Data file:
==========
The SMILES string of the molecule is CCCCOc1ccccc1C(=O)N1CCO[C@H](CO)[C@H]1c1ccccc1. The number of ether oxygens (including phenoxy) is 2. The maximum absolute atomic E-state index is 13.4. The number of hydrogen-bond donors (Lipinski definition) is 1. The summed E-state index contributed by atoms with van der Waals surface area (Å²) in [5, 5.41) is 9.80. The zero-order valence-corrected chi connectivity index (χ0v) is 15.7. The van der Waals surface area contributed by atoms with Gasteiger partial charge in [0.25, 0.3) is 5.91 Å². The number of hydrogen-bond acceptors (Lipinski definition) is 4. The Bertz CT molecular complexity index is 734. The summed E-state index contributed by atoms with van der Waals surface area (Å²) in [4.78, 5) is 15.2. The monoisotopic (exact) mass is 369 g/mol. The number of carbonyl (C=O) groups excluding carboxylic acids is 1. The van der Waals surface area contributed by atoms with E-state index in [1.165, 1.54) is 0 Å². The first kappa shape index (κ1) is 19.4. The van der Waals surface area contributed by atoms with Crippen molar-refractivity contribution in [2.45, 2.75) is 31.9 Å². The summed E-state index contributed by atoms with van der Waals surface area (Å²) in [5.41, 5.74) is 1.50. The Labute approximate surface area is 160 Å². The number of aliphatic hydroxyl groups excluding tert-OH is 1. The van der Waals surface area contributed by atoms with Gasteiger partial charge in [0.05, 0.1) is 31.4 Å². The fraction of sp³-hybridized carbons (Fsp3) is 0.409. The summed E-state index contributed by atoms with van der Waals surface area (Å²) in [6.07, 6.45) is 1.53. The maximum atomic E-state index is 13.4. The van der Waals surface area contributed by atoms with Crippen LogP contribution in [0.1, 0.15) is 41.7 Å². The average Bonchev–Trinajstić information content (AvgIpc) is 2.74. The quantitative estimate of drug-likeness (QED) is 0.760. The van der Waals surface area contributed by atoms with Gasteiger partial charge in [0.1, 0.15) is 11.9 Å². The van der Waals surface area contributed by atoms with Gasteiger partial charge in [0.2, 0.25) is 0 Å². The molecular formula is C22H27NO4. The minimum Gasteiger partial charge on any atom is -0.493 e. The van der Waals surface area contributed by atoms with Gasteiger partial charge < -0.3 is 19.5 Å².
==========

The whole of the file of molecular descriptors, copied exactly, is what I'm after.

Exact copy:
The SMILES string of the molecule is CCCCOc1ccccc1C(=O)N1CCO[C@H](CO)[C@H]1c1ccccc1. The number of ether oxygens (including phenoxy) is 2. The maximum absolute atomic E-state index is 13.4. The number of hydrogen-bond donors (Lipinski definition) is 1. The summed E-state index contributed by atoms with van der Waals surface area (Å²) in [5, 5.41) is 9.80. The zero-order valence-corrected chi connectivity index (χ0v) is 15.7. The van der Waals surface area contributed by atoms with Gasteiger partial charge in [0.25, 0.3) is 5.91 Å². The number of hydrogen-bond acceptors (Lipinski definition) is 4. The Bertz CT molecular complexity index is 734. The summed E-state index contributed by atoms with van der Waals surface area (Å²) in [4.78, 5) is 15.2. The monoisotopic (exact) mass is 369 g/mol. The number of carbonyl (C=O) groups excluding carboxylic acids is 1. The van der Waals surface area contributed by atoms with E-state index in [1.165, 1.54) is 0 Å². The first kappa shape index (κ1) is 19.4. The van der Waals surface area contributed by atoms with Crippen molar-refractivity contribution in [2.45, 2.75) is 31.9 Å². The summed E-state index contributed by atoms with van der Waals surface area (Å²) in [5.41, 5.74) is 1.50. The Labute approximate surface area is 160 Å². The number of aliphatic hydroxyl groups excluding tert-OH is 1. The van der Waals surface area contributed by atoms with Gasteiger partial charge in [0.05, 0.1) is 31.4 Å². The fraction of sp³-hybridized carbons (Fsp3) is 0.409. The summed E-state index contributed by atoms with van der Waals surface area (Å²) in [6.07, 6.45) is 1.53. The maximum atomic E-state index is 13.4. The van der Waals surface area contributed by atoms with Crippen LogP contribution in [0.1, 0.15) is 41.7 Å². The average Bonchev–Trinajstić information content (AvgIpc) is 2.74. The quantitative estimate of drug-likeness (QED) is 0.760. The van der Waals surface area contributed by atoms with Gasteiger partial charge in [0.1, 0.15) is 11.9 Å². The van der Waals surface area contributed by atoms with Gasteiger partial charge in [0.2, 0.25) is 0 Å². The molecular formula is C22H27NO4. The minimum Gasteiger partial charge on any atom is -0.493 e. The van der Waals surface area contributed by atoms with Gasteiger partial charge < -0.3 is 19.5 Å².